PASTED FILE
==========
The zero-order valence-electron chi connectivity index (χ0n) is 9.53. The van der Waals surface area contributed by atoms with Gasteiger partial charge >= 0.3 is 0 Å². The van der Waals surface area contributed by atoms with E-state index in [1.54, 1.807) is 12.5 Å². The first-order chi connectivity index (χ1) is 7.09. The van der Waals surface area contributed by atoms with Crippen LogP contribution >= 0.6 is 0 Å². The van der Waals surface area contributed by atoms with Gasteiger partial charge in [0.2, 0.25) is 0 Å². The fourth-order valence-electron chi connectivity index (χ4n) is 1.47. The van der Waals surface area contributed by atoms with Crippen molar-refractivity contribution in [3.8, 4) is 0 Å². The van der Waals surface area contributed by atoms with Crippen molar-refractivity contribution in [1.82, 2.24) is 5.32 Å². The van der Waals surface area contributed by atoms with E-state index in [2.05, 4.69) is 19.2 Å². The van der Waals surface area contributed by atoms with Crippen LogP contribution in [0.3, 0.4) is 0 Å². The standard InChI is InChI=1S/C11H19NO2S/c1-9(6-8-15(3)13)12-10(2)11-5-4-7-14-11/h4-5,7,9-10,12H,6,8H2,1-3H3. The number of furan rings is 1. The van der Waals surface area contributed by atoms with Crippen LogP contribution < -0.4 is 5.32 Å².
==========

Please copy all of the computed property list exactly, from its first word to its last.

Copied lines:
The zero-order valence-electron chi connectivity index (χ0n) is 9.53. The van der Waals surface area contributed by atoms with Gasteiger partial charge >= 0.3 is 0 Å². The van der Waals surface area contributed by atoms with E-state index in [1.54, 1.807) is 12.5 Å². The first-order chi connectivity index (χ1) is 7.09. The van der Waals surface area contributed by atoms with Crippen LogP contribution >= 0.6 is 0 Å². The van der Waals surface area contributed by atoms with Gasteiger partial charge in [0.2, 0.25) is 0 Å². The fourth-order valence-electron chi connectivity index (χ4n) is 1.47. The van der Waals surface area contributed by atoms with Crippen molar-refractivity contribution in [3.8, 4) is 0 Å². The van der Waals surface area contributed by atoms with Crippen molar-refractivity contribution in [1.82, 2.24) is 5.32 Å². The van der Waals surface area contributed by atoms with E-state index in [2.05, 4.69) is 19.2 Å². The van der Waals surface area contributed by atoms with Crippen LogP contribution in [0.3, 0.4) is 0 Å². The standard InChI is InChI=1S/C11H19NO2S/c1-9(6-8-15(3)13)12-10(2)11-5-4-7-14-11/h4-5,7,9-10,12H,6,8H2,1-3H3. The number of furan rings is 1. The van der Waals surface area contributed by atoms with Crippen LogP contribution < -0.4 is 5.32 Å².